An interview with artist Mark Brown

Mark Brown was interviewed by Shana Dumont Garr, Director of Programs and Exhibitions, on the occasion of his solo exhibition at Artspace from Sept 12 to Nov 1, 2014.

Shana Dumont Garr: Your paintings are abstract, and they at times suggest architecture, at other times the very process of painting.

Mark Brown: I think most abstract painters are closet alchemists who try to combine divergent visual concepts to make two and two equal five. With me it’s structure and the unruliness of paint, imposed form and improvisation, Apollo and Dionysius.

SG: Does it make you bristle when people refer to your paintings as “minimalist”?

MB: ‘Reductive’ is more descriptive since Minimalism had tenets and restrictions. Subjectivity was not important to Minimalism but to me, it’s essential. Minimalist surfaces could appear as if finished by a machine. In contrast, my paintings have layered surfaces and pentementi. My approach pays attention to the properties of paint, the uncertainty of risk and insistence on the work of the hand. I’d make these paintings now if Minimalism had never happened. Schopenhauer wrote that “Truth that is naked is the most beautiful, and the simpler its expression the deeper is the impression it makes.” My work is reductive because I’ve learned that less is more, especially given a media-saturated culture. I don’t own a bell or a whistle.

SG: What are you leaving out of your paintings?

MB: For centuries Chinese visual artists proposed that emptiness is a necessary component of fullness, presence and absence being two sides of the same coin. The synthesis is rhythm, which is vital to existence. I’ve explored this concept from time to time in my work by limiting activity in the centers of the compositions. Intervals are essential, one can’t experience an upbeat without experiencing the intervals before and after. Think of heartbeats, breathing, tides, and music. Life is peaks and valleys until you flatline.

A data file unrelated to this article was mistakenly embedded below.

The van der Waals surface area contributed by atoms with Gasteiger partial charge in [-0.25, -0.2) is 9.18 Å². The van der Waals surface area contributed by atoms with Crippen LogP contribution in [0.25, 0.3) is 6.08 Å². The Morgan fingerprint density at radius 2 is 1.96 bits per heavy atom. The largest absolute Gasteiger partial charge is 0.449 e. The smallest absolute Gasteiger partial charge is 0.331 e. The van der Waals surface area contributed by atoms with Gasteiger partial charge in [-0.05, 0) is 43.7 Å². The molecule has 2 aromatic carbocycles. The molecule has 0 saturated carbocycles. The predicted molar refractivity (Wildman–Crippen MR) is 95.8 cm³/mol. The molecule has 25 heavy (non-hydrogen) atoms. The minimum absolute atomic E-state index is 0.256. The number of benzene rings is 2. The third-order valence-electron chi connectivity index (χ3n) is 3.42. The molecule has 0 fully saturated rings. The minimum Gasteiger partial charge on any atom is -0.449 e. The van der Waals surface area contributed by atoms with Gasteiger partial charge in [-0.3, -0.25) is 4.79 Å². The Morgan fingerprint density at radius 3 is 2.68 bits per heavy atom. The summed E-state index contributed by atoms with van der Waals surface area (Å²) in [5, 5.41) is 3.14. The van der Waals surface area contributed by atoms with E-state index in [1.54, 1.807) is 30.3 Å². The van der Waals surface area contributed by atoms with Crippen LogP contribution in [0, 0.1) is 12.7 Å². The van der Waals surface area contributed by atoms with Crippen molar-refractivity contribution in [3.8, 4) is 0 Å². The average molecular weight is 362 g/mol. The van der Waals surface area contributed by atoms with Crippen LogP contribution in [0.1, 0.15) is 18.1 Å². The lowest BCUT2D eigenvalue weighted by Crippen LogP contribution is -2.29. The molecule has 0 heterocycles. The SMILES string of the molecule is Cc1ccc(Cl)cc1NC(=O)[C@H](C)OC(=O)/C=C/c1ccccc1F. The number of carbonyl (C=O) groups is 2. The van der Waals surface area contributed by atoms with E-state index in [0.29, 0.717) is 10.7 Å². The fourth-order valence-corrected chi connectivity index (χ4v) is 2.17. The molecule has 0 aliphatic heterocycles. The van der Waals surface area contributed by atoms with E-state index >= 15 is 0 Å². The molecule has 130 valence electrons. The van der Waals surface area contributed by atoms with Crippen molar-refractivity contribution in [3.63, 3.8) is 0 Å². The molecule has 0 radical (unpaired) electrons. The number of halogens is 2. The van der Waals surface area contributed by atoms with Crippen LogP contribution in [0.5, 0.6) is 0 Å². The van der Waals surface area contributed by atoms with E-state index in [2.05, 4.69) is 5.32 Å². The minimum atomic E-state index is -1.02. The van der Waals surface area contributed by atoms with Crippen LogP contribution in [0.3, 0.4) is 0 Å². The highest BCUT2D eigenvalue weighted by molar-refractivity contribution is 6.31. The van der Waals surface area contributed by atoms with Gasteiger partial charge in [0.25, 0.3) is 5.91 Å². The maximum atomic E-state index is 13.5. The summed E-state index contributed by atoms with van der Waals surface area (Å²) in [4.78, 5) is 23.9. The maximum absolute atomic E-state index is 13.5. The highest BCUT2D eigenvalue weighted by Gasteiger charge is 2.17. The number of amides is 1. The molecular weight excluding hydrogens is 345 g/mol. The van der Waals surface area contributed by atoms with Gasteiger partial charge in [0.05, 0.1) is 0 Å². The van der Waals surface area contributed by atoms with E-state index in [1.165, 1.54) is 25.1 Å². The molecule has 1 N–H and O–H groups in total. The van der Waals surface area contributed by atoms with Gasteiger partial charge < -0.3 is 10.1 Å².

SG: Your current series is in oil paint on panels. Have you tried other types of paint or grounds? How did that go?

MB: Like most artists, I’ve experimented with lots of materials. Acrylic, flashe, gouache, watercolor, casein. I once had a studio in an old cinderblock gas station where in the summers it was so hot that acrylic paint would dry mid-stroke. Now I use acrylic on paper when I want to take a break from oil on panels. Oil paint has become second nature to me. In addition to using store-bought Williamsburg Paint, I make my own. I’m also using aluminum paint on some of the new paintings.

SG: Describe how chance affects your process. Do you create preparatory sketches? How often do you draw?

MB: While I’m painting chance is neither encouraged nor discouraged. Like riding a bicycle, if you think about it you’ll fall off. As for drawing, I keep a sketchbook by my bed. Occasionally I’ll make a thumbnail sketch to remember an idea but I rarely refer to them.

SG: What role does music play in your inspiration? Do you feel that you are depicting certain passages, such as in Schubert’s Winterreise in your previous series?